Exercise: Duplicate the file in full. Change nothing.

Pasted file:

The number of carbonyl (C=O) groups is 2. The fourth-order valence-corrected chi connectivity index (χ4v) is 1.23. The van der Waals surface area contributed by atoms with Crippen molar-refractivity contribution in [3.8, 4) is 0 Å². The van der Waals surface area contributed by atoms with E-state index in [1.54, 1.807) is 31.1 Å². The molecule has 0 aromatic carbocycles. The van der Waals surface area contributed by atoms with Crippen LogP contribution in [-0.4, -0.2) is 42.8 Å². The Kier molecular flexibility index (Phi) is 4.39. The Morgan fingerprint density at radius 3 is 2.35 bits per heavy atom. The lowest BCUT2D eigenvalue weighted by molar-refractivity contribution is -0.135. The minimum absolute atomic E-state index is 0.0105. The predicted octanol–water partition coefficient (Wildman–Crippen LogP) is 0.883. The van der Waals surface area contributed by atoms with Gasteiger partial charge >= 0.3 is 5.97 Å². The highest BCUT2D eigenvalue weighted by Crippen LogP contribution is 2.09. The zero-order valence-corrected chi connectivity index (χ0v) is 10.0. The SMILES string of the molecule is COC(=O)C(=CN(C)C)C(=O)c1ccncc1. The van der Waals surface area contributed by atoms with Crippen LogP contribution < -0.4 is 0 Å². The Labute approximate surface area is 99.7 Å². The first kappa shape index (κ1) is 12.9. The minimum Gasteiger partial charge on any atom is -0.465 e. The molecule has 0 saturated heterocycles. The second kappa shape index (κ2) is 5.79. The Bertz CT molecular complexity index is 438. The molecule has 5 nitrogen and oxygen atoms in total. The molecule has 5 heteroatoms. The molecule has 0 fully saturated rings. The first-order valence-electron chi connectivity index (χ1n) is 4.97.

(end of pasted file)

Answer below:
The number of carbonyl (C=O) groups is 2. The fourth-order valence-corrected chi connectivity index (χ4v) is 1.23. The van der Waals surface area contributed by atoms with Crippen molar-refractivity contribution in [3.8, 4) is 0 Å². The van der Waals surface area contributed by atoms with E-state index in [1.54, 1.807) is 31.1 Å². The molecule has 0 aromatic carbocycles. The van der Waals surface area contributed by atoms with Crippen LogP contribution in [-0.4, -0.2) is 42.8 Å². The Kier molecular flexibility index (Phi) is 4.39. The Morgan fingerprint density at radius 3 is 2.35 bits per heavy atom. The lowest BCUT2D eigenvalue weighted by molar-refractivity contribution is -0.135. The minimum absolute atomic E-state index is 0.0105. The predicted octanol–water partition coefficient (Wildman–Crippen LogP) is 0.883. The van der Waals surface area contributed by atoms with Gasteiger partial charge >= 0.3 is 5.97 Å². The highest BCUT2D eigenvalue weighted by Crippen LogP contribution is 2.09. The zero-order valence-corrected chi connectivity index (χ0v) is 10.0. The SMILES string of the molecule is COC(=O)C(=CN(C)C)C(=O)c1ccncc1. The van der Waals surface area contributed by atoms with Crippen LogP contribution < -0.4 is 0 Å². The Labute approximate surface area is 99.7 Å². The first kappa shape index (κ1) is 12.9. The minimum Gasteiger partial charge on any atom is -0.465 e. The molecule has 0 saturated heterocycles. The second kappa shape index (κ2) is 5.79. The Bertz CT molecular complexity index is 438. The molecule has 5 nitrogen and oxygen atoms in total. The molecule has 5 heteroatoms. The molecule has 0 fully saturated rings. The first-order valence-electron chi connectivity index (χ1n) is 4.97.